Teaching takes over your life: it eats into your free time; it dominates your conversations; it invades your dreams! All this is draining yet so few people can fully grasp this. I’ve had numerous arguments with my husband, he has a physical job, about exhaustion. It took months to get him to understand that it’s a different type of exhaustion. Mental exhaustion is just as incapacitating as a physical one, although there’s less muscle aches. When your brain isn’t functioning properly the simplest of tasks get harder and harder until eventually you’re passed out on the sofa at 7:30 and sleep for the whole 12 hours. This plays a massive part in why teachers flit in and out of the social scene, sometimes we mean to go out but we sit down before heading out and soon we’re snoring (and if we’re really exhausted there may even be that little bit of drool… You know the one I mean!)

Education events force us to stir from our beds or drag ourselves from the unending marking pile because we’ve paid for a ticket or we’ve offered someone else a lift. But once we’re out we wake up to the world. It’s common to find local pubs & restaurants invaded by educators desperate to embrace a hibernating social life.

TeachMeets, Ed Fest, #TLT14 and all the others offer amazing and inspiring workshops and talks which teach us, inspire us and motivate us to be better. And I love every one I’ve been to, but their true beauty lies in a much simpler premise. They offer us comfort and reassurance that we’re not alone:
We’re not the only teachers who love our job this much.
We’re not the only ones feeling the pressure.

We are not alone.

I love teaching. But I love the ed events more because without them I wouldn’t survive in teaching.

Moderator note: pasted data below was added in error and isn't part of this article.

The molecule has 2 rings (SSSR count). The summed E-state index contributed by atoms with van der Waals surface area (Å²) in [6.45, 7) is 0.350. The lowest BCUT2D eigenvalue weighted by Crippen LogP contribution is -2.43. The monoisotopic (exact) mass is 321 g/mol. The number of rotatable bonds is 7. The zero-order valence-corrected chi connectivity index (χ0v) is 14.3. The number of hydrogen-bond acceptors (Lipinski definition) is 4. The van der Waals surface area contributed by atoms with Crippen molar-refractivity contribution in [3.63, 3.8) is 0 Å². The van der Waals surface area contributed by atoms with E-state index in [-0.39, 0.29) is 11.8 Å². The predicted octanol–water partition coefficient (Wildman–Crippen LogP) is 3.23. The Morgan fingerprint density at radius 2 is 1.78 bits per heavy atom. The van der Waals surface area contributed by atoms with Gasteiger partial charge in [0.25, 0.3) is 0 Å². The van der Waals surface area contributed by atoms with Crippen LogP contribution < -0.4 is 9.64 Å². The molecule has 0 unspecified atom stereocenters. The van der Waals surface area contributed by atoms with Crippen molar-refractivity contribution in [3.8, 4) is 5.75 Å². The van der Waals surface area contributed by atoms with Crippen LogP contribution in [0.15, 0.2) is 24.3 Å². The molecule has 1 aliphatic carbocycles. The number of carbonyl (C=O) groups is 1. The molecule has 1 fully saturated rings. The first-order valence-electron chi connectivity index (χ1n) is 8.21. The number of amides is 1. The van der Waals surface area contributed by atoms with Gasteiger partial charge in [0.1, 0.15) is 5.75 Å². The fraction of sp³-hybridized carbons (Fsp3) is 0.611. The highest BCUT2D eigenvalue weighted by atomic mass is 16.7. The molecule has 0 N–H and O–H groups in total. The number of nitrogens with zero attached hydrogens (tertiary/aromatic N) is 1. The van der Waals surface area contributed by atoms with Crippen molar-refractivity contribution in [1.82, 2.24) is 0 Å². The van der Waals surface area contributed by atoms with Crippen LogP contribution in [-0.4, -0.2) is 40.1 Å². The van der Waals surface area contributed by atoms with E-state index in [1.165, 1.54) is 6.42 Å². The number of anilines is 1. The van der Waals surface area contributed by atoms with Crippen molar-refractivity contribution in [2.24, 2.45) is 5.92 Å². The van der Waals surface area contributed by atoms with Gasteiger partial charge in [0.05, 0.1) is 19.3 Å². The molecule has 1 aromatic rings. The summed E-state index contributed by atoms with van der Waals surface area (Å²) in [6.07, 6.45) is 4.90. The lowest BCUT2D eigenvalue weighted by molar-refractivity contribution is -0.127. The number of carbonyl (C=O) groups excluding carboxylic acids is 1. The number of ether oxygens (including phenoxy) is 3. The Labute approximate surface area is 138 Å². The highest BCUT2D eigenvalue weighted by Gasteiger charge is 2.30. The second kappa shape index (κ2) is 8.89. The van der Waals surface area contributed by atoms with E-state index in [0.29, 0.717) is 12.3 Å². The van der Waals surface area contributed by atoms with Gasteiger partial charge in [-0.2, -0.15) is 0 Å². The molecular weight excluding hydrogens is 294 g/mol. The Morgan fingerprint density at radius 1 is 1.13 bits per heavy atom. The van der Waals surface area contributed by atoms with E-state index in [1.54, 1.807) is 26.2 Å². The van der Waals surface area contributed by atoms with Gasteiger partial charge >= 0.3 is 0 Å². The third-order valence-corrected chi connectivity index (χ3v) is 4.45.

Is honesty the best policy with students?

This week I’ve been thinking a lot about the relationships we foster in schools. This train of thought was bought about by two different factors: starting at a new school and a conversation with our trainee.

Yesterday while talking to our trainee I found out that her uni had advised all the trainees not to tell classes when they’re feeling under the weather or have had a bad day. This advice boggled me: we’re told to be inclusive in our schools, our classes & our planning yet when we lie (or do a lie of omission) we are excluding ourselves in the inclusivity.

When I started teaching I wasn’t sure about total inclusivity in schools, but looking back now I know that stemmed from fear over my own lack of ability to adequately teach them and include them in my lessons. Working at The Romsey School I saw the inclusivity they worked so hard to create with the dedicated unit for boys with Aspergers Syndrome. I spent three years watching those boys grow and feel like a true part of the school. But more importantly watching young teens learn about Aspergers and accept those who had it and all their behavioural traits.

Watching this had a big impact on my and my practice within the 4 schools that have formed my career so far. At all 4 schools I’ve taught a wide range of abilities and backgrounds And I can’t bring myself to agree with the idea of hiding that I’m human from my classes. Building relationships based on two-way honesty is the foundation for my teaching style.
Having come into school with ‘flu, laryngitis and other everyday ailments I’ve always found it works best when I tell the students. No matter what ailment I’ve had I’ve always found my classes to be considerate and caring towards me. In fact one of my happiest memories from my career was teaching 8.8 with laryngitis: they spent the whole lesson either whispering when talking to me or speaking at normal volume with our TA. I can still remember the deputy head stood in the doorway silently laughing at the silent movie style lesson we were having! Their maturity and compassion went way beyond what many thought they were capable of displaying, yet I didn’t expect anything less from them. And this came from the strong relationship we had built, not as a class but as a team. I was so glad the deputy head saw them this way too, as he often saw only the worse sides of some of those boys.